“Short-term they averted a crisis with the state funding” and are now “off the ledge, but long term their problems persist,” he said. “CPS will have to show specifically where the money to repay the debt is coming from” and how it is spending the proceeds.

The school district will benefit from its improved market perception and a dearth of supply, especially paper that offers extra yield. “The district will have market access” and won’t likely face any new spread penalties, Battle said.

DEBT

The capital budget would finance maintenance, energy efficiency measures, information technology and security infrastructure upgrades, new and expanded schools to relieve overcrowding and allow the district to accommodate its newly announced goal to provide free, full-day pre-kindergarten for all by 2021.


New borrowing will add to a total debt load of $8.2 billion of general obligation, capital improvement tax-backed, and city public building commission issued bonds as of June 30 with $607 million earmarked for debt service in fiscal 2019. The district will use $328 million of its state aid to cover debt service.

Counting principal of $7 billion and interest of $6.8 billion, the district will pay a total of $13.8 billion through 2046 to retire its GO debt.

The city’s capital improvement tax levy first imposed in fiscal 2016 and used to back a roughly $730 million borrowing in fiscal 2017 and roughly $65 million in fiscal 2017, will rise from its original $45 million to $56 million. Principal repayment on CIT bonds doesn’t start until 2033. Counting principal and interest, the district will pay a total of $1.82 billion on the existing debt through 2046.

Fitch Ratings assigns an A rating to the bonds and Kroll Bond Rating Agency a BBB rating.

The district’s GOs carry a BB-minus rating and stable outlook from Fitch, a mix of BBB-minus and BBB ratings with a positive outlook from Kroll, a B rating and positive outlook from S&P Global Ratings, and a B3 rating and stable outlook from Moody’s Investors Service. The district’s ratings or outlook have all benefited from the new state aid package.

New money borrowing will add to the district’s debt service burden, already set to grow by $100 million to more than $700 million in fiscal 2020 and remain there until fiscal 2031 when it drops to about $625 million.

It then falls to about $450 million in fiscal 2032 where it holds steady until 2043 when it drops to about $350 million and then lands at $300 million in 2045.

CASH FLOW

On the operating side, the district expects an increase of $65 million in evidence-based state funding and $18.5 million in early childhood funding. The district will receive $239 million in state pension help.

The state in 2017 shifted to the evidence-based model and approved new funding for pensions in line with what other districts have long received.

The district anticipates a $75 million increase in property tax revenues and $12 million more from a personal property replacement tax levy. Total local tax revenue accounts for $3.5 billion of the operating budget with the state accounting for $2.2 billion and federal sources making up much of the remainder.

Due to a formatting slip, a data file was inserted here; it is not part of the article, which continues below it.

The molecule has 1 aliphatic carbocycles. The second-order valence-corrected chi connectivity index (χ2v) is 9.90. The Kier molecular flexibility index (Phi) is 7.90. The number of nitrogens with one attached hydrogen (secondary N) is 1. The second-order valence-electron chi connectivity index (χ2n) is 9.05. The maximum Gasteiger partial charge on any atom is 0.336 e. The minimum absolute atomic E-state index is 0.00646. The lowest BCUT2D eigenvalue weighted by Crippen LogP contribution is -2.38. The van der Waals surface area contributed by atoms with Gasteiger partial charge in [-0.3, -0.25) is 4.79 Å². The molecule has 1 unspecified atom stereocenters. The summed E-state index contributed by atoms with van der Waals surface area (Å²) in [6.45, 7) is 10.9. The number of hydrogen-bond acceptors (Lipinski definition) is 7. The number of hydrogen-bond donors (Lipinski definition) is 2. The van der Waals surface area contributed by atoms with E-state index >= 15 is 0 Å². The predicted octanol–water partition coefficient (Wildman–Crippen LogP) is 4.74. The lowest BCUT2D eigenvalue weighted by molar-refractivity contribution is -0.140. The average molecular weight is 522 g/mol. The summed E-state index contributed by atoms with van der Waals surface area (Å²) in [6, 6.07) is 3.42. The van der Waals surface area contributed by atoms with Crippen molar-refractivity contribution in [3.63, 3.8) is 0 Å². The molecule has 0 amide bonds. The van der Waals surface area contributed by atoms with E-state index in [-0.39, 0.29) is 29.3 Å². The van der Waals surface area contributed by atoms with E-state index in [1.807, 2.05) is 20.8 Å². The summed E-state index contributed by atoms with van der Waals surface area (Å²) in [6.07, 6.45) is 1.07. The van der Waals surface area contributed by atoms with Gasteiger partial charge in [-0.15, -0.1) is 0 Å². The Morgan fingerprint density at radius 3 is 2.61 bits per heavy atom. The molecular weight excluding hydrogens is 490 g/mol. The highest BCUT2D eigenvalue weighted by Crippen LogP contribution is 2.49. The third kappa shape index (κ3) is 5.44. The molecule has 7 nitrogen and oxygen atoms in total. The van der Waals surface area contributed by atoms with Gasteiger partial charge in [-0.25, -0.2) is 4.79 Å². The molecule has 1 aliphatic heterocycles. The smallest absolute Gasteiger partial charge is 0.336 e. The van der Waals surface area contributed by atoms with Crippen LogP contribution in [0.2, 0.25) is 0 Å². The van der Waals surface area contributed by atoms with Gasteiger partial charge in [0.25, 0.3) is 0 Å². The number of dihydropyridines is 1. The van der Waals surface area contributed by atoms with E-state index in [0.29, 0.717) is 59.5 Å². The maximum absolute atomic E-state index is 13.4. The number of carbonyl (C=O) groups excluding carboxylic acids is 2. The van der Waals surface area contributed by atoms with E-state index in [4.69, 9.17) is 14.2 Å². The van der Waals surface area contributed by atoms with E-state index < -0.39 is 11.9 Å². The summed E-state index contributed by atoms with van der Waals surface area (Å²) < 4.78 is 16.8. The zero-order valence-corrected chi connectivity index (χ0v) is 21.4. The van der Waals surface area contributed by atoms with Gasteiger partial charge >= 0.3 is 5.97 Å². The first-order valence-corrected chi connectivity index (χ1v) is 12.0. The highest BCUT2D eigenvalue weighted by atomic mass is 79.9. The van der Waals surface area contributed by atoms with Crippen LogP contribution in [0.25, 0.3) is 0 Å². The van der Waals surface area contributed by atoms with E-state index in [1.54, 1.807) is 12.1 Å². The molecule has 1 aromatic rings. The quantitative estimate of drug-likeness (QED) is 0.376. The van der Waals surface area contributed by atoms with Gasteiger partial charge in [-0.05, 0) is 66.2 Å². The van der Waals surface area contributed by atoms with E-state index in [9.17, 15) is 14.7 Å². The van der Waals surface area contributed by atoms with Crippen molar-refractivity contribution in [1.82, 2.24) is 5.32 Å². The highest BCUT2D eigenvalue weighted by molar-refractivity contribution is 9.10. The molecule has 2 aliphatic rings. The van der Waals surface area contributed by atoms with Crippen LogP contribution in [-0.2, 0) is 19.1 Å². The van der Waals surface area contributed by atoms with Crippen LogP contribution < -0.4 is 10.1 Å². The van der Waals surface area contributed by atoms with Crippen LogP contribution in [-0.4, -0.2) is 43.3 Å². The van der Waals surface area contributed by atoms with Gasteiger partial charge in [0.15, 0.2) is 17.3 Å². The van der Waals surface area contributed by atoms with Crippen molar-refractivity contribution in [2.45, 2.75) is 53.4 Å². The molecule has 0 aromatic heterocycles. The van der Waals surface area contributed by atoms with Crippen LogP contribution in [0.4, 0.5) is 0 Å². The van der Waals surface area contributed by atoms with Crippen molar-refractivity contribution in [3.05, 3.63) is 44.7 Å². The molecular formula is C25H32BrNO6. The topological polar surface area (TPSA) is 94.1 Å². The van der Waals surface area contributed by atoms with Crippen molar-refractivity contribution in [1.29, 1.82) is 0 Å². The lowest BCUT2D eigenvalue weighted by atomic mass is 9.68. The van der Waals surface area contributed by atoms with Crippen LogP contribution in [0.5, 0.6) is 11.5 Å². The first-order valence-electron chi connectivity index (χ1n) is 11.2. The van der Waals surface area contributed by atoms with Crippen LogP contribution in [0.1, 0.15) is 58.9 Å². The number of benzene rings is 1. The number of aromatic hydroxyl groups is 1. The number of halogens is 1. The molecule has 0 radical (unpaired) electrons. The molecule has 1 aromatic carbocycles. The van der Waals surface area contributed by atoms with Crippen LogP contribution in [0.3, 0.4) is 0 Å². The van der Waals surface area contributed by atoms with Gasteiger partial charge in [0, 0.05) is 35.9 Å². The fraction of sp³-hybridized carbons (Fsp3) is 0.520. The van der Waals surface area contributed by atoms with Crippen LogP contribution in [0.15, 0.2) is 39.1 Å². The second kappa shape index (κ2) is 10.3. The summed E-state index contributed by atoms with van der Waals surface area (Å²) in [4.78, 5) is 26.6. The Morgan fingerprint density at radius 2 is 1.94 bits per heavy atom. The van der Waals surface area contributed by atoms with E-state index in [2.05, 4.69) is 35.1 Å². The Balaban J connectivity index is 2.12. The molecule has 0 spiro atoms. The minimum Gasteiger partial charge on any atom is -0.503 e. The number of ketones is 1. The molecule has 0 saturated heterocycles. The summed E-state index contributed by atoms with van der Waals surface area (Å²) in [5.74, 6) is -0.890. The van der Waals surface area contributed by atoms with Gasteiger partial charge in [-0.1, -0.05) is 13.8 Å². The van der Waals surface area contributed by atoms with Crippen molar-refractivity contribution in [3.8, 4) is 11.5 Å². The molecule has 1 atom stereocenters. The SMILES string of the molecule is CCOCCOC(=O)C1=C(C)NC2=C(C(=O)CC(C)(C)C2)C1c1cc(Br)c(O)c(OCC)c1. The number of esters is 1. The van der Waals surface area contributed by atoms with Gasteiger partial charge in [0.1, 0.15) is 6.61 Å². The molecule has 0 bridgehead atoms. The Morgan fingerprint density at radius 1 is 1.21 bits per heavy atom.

The operating budget of $5.9 billion is about $280 million more than fiscal 2018. The budget relies on just $22 million from a city-declared tax-increment financing surplus, down $66 million from fiscal 2018.

The district will contribute $809 million to its teachers’ fund in the next fiscal year with $239 million coming from the state. Much of the remainder will come from its property tax levies for pensions. The fiscal 2018 contribution included $551 million of CPS funds and $233 in state help.

Growth in its local dedicated levy and state funding are expected by fiscal 2037 to “cover the entire annual teacher pension cost,” budget documents say.

The district projects a $231 million operating fund balance in fiscal 2019 that marks a turnaround from a negative $275 million balance it began fiscal 2018 with, according to documents.

While the district’s improved liquidity allowed it to trim total borrowing to $1.1 billion from $1.55 billion in fiscal 2018 due to the “historic statewide education funding reform, budgetary savings, improved cash flow forecasting, and active cash management,” the district “plans to issue TANs of a similar size to support liquidity” in fiscal 2019, according to the budget documents.

The fiscal 2018 reduction trimmed about $68 million off short-term interest expenses. The budget allocates $21 million for interest in the new fiscal year. About $600 million of the district’s $1.1 billion of fiscal 2018 short-term tax anticipation note borrowing debt remains outstanding and is slated to be repaid by mid-December.

The district is paying 70% of the three-month London Interbank Offered Rate plus a spread of 330 basis points on recent TAN tranches.

While liquidity remains strained, the district managed to spend three months in fiscal 2018 in a positive net cash position.


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Old 08-01-2018, 03:59 PM
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Quote:
Chicago budget gap shrinks again, but big pension debt looms
Spoiler: